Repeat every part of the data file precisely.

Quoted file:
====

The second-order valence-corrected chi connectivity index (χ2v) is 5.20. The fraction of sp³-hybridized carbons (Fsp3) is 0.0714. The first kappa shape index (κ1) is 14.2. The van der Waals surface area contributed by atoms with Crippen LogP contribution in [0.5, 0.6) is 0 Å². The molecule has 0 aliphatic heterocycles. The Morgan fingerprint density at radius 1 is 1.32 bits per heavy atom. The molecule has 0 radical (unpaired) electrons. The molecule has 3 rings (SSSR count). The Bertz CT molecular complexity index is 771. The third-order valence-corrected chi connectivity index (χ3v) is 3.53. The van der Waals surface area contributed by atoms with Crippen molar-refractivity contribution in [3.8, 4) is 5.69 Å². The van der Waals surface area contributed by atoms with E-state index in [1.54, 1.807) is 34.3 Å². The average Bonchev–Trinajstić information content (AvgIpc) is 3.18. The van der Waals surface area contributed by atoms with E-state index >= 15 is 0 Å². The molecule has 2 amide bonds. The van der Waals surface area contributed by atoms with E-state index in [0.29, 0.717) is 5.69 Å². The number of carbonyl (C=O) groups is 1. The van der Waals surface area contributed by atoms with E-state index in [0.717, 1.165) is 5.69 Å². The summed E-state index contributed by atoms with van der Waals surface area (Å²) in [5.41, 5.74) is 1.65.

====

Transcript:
The second-order valence-corrected chi connectivity index (χ2v) is 5.20. The fraction of sp³-hybridized carbons (Fsp3) is 0.0714. The first kappa shape index (κ1) is 14.2. The van der Waals surface area contributed by atoms with Crippen LogP contribution in [0.5, 0.6) is 0 Å². The molecule has 0 aliphatic heterocycles. The Morgan fingerprint density at radius 1 is 1.32 bits per heavy atom. The molecule has 0 radical (unpaired) electrons. The molecule has 3 rings (SSSR count). The Bertz CT molecular complexity index is 771. The third-order valence-corrected chi connectivity index (χ3v) is 3.53. The van der Waals surface area contributed by atoms with Crippen molar-refractivity contribution in [3.8, 4) is 5.69 Å². The van der Waals surface area contributed by atoms with E-state index in [1.54, 1.807) is 34.3 Å². The average Bonchev–Trinajstić information content (AvgIpc) is 3.18. The van der Waals surface area contributed by atoms with E-state index >= 15 is 0 Å². The molecule has 2 amide bonds. The van der Waals surface area contributed by atoms with E-state index in [0.29, 0.717) is 5.69 Å². The number of carbonyl (C=O) groups is 1. The van der Waals surface area contributed by atoms with E-state index in [0.717, 1.165) is 5.69 Å². The summed E-state index contributed by atoms with van der Waals surface area (Å²) in [5.41, 5.74) is 1.65.